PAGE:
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Space

The solar wind is thought to originate from honeycomb-shaped magnetic fields (inset) called coronal holes on the surface of the sun
  

New images reveal 'honeycomb' source of solar wind

February 4, 1999
Web posted at: 6:09 p.m. EST (2309 GMT)

GREENBELT, Maryland (CNN) -- Using instruments aboard the SOHO spacecraft, scientists say they have pinpointed the source of the "solar wind" on the sun.

The solar wind is a gush of electrified gas that flows from the sun out across the solar system. As it washes across the Earth, the solar wind can interact with our planet's electromagnetic field. Variations in its flow can disrupt power transmissions and satellite communications.

Researchers say they have now been able to visualize the source of the solar wind -- it's coming from honeycomb-shaped magnetic fields called coronal holes on the surface of the sun.

The research was conducted by Don Hassler of the Southwest Research Institute in Boulder, Colorado, along with a team of international scientists.

"The search for the source of the solar wind has been like the hunt for source of the Nile," Hassler said in a statement.

SOHO stands for Solar and Heliospheric Observatory. It is a $1 billion NASA and the European Space Agency joint project.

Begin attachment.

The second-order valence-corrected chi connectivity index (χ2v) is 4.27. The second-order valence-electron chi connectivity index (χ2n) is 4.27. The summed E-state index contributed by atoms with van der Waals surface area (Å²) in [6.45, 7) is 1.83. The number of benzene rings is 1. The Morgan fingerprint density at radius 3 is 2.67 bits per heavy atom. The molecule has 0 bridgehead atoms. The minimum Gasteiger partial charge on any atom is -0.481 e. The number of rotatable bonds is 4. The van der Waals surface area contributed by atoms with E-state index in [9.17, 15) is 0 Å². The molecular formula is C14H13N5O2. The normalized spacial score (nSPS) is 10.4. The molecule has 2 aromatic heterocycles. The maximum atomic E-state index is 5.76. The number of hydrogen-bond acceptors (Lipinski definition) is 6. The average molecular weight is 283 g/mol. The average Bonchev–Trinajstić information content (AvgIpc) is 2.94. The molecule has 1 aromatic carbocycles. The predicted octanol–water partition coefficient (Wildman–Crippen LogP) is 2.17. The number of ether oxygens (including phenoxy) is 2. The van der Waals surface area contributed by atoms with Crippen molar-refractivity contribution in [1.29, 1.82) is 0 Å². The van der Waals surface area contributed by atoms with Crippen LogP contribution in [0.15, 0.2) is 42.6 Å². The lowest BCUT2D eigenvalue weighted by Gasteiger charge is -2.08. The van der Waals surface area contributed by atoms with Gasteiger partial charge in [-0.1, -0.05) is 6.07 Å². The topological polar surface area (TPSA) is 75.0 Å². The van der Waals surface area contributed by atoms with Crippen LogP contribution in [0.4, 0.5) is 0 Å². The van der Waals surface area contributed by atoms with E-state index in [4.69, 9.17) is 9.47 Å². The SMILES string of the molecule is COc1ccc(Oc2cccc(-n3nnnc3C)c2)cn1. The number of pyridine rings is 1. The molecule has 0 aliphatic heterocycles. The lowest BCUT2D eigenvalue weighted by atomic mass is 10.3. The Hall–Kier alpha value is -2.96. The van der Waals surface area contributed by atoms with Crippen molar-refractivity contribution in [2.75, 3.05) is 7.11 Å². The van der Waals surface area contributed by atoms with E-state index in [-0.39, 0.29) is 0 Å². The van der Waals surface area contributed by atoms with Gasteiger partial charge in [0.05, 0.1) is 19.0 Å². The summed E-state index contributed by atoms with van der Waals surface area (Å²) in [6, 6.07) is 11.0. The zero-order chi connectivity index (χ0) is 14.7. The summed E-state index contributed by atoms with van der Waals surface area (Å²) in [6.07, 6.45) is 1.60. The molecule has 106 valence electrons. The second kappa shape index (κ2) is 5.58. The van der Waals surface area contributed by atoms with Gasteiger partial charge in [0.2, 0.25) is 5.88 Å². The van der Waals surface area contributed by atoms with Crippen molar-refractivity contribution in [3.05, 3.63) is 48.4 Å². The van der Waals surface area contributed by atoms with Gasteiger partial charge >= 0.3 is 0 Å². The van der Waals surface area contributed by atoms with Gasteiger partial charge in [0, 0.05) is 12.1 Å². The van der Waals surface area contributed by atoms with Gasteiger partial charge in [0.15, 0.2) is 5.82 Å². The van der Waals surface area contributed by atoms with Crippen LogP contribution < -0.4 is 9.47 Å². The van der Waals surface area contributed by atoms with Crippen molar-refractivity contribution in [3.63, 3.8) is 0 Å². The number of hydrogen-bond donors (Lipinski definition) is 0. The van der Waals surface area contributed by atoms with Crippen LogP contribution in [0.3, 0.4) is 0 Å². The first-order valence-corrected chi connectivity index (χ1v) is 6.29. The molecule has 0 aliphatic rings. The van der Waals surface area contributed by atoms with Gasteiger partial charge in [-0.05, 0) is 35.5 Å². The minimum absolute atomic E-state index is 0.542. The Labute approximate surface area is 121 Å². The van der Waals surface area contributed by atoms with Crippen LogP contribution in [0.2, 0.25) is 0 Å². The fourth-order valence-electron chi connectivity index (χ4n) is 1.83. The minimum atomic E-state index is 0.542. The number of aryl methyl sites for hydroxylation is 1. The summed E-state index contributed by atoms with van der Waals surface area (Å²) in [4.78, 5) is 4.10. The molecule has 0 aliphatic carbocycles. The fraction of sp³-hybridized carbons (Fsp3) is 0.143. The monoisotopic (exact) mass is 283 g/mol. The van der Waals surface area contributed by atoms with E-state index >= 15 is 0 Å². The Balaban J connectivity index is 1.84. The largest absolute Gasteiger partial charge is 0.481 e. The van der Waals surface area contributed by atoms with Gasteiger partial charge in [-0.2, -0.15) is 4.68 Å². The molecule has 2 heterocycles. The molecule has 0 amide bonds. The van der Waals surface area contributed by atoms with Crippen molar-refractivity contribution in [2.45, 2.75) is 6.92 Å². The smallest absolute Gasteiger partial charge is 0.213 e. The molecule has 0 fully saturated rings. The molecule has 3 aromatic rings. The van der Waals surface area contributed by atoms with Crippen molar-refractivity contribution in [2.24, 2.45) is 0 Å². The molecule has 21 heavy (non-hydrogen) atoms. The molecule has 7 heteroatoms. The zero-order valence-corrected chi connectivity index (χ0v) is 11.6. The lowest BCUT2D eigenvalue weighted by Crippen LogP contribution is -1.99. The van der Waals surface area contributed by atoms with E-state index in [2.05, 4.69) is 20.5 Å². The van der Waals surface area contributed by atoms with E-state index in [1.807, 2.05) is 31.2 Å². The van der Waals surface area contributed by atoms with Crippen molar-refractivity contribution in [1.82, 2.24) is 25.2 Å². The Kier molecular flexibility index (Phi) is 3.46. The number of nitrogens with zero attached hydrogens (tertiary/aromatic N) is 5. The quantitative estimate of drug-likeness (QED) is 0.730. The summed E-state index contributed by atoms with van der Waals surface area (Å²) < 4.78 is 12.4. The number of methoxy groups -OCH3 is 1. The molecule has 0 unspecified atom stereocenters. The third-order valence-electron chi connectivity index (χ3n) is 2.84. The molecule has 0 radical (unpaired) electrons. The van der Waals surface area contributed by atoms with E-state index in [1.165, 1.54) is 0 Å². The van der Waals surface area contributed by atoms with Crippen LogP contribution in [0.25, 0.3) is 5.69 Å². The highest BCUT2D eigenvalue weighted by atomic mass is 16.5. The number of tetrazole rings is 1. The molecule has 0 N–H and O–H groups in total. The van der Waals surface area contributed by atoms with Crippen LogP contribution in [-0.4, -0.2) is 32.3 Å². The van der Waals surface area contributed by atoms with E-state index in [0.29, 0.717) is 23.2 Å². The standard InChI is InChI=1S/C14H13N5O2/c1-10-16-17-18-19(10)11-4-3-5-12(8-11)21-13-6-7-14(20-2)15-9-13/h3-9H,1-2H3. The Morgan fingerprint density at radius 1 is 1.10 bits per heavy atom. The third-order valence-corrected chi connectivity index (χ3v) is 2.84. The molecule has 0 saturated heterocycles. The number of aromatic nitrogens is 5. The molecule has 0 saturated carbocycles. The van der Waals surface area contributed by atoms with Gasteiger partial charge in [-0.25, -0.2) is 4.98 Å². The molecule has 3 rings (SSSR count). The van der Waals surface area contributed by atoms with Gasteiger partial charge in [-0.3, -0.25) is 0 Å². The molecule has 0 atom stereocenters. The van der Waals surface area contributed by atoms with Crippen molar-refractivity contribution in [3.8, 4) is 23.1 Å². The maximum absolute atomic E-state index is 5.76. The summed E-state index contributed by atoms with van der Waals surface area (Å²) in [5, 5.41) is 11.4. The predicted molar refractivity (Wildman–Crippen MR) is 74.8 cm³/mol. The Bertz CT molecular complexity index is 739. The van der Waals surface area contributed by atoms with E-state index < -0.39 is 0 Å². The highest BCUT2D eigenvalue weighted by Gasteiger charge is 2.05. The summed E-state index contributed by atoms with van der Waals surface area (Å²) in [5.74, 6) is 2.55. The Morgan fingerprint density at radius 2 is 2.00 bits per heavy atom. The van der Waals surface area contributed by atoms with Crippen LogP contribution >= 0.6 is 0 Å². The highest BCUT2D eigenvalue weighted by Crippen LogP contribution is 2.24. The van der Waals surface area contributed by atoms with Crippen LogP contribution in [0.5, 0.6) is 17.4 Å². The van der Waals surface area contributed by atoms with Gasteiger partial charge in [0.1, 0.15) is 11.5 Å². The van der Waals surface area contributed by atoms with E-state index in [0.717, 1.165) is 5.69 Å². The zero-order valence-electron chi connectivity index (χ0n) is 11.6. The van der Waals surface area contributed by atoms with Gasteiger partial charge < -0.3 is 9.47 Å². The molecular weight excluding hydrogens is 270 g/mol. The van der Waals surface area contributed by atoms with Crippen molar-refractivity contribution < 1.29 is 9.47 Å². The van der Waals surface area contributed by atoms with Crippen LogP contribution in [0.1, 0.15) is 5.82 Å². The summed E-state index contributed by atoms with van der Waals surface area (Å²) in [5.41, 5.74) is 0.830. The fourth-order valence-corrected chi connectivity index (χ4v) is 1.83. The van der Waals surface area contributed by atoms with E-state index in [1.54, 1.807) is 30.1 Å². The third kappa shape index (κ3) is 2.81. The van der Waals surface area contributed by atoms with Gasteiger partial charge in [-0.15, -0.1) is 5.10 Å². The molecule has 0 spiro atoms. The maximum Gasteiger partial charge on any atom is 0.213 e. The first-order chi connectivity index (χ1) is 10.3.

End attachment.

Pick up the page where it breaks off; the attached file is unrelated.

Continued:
SOHO was launched in 1995 to study the sun from an area out in space known as the L-1 position, which is 1 million miles out from Earth, between the Earth and sun.

SOHO has been plagued with a number of communications problems and mechanical malfunctions over the past year.

In June, mission controllers lost contact with the spacecraft when it spun out of control after receiving faulty software commands radioed to it from Earth.

Communications were re-established with SOHO in September, but failure of gyroscopes aboard continued to threaten the mission. To keep itself in the proper orientation to the sun, the spacecraft has to fire its thrusters often and was using up its limited fuel supply.

This week, that problem was solved when mission controllers announced a new software fix has enabled the spacecraft to stabilize itself and point its instruments toward the sun.

The research is published in this week's edition of the journal Science.


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RELATED SITES:
NASA
SOHO: The Solar and Heliospheric Observatory
European Space Agency
D/TOS Missions (SOHO)
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